Dan Goodman's prediction and politics journal.

Monday, September 20, 2004

For many Americans, autumn is a time for trying new churches
Factors from warmth of welcome to substance of doctrine influence those shopping for a new spiritual home. By G. Jeffrey MacDonald

States pull prisoners back home
Prison 'outsourcing' is linked to concerns about riots, recidivism, and family hardship. By Christa Lee Rock
From EurekAlert http://www.eurekalert.org/pubnews.php:
Public Release: 20-Sep-2004
Journal of Energy Engineering
Wastewater could treat itself, power city
The energy stored in Toronto's municipal wastewater could be harnessed to run water treatment facilities and contribute power to the city grid, says new U of T research.
Natural Sciences and Engineering Research Council of Canada, Centre for Research in Earth and Space Technology

Public Release: 20-Sep-2004
British Journal of Haematology
Vanilla may have a future in sickle cell treatment
In addition to its popular role in flavoring ice cream, fudge and cake frosting, vanilla may have a future use as a medicine. Recent laboratory research in mice has strengthened the possibility that a form of vanilla may become a drug to treat sickle cell disease.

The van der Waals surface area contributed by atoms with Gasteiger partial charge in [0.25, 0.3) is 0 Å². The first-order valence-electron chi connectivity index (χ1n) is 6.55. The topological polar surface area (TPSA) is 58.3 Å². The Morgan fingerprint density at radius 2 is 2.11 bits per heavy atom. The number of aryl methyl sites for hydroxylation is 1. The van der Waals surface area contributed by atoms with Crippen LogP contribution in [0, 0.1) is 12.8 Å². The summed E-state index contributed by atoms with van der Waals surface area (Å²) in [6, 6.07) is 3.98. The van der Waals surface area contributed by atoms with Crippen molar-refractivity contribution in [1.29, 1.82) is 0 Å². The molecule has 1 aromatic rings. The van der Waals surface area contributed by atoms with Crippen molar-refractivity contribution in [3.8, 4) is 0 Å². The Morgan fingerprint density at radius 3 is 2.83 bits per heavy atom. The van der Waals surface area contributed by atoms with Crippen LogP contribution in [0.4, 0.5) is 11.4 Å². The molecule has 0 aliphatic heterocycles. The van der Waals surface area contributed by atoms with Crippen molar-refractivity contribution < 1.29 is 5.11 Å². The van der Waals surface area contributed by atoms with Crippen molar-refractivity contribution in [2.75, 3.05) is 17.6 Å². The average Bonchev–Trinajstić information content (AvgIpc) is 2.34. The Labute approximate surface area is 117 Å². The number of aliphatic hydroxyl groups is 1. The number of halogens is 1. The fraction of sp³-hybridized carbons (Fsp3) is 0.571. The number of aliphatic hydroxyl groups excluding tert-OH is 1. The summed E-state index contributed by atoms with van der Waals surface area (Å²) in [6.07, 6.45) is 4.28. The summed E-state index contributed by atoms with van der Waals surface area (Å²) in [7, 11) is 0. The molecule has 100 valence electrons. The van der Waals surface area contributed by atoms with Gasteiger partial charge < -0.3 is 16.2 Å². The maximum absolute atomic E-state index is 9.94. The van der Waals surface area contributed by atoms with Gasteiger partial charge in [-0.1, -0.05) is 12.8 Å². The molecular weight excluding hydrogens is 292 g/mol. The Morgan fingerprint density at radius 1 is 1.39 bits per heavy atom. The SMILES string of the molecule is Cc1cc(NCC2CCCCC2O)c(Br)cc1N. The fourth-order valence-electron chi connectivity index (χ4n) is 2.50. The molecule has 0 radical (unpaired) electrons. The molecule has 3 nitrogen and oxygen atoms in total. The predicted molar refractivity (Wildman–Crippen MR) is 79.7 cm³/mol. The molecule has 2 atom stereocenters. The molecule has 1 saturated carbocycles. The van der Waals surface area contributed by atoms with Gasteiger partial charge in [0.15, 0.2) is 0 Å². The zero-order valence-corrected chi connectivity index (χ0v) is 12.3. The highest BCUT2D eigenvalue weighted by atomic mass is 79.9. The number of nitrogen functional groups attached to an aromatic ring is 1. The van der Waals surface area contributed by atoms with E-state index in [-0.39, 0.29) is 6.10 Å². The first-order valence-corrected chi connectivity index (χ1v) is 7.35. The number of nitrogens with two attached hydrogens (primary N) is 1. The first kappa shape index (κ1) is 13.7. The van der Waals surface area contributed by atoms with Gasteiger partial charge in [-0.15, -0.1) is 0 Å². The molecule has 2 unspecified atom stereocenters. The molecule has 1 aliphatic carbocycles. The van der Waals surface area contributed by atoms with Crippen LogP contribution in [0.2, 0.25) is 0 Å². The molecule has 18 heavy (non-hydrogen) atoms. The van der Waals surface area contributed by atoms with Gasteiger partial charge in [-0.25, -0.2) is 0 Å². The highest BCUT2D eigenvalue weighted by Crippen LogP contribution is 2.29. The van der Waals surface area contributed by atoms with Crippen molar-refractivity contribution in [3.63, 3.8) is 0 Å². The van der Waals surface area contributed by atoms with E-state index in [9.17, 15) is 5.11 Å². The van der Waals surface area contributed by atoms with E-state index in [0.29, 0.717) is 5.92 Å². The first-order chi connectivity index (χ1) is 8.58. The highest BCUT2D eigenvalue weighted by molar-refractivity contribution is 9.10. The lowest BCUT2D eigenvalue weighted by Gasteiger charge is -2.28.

National Institutes of Health

Public Release: 20-Sep-2004
Nano Letters
Green, leafy spinach may soon power cellphones and laptops
MIT researchers have incorporated a plant's ability to convert sunlight to energy into a solid-state electronic "spinach sandwich" device that may one day power laptops and cell phones. At the heart of the sandwich is a protein complex derived from spinach chloroplasts. An electrode layer made of glass that has been coated with a thin layer of gold sits atop it, and beneath is a layer of organic semiconductor and another layer of metal.
Defense Advanced Research Projects Agency, Air Force Office of Scientific Research, National Science Foundation

Public Release: 20-Sep-2004
Proceedings of the National Academy of Sciences
'Fossil genes' reveal how life sheds form and function
Reading the fossil record, a paleontologist can peer into evolutionary history and see the surface features that plants and animals and, occasionally, microbes have left behind. Now, scouring the genome of a Japanese yeast, scientists have found a trackway of fossil genes in the making, providing a rare look at how an organism, in response to the demands of its environment, has changed its inner chemistry and lost the ability to metabolize a key sugar.
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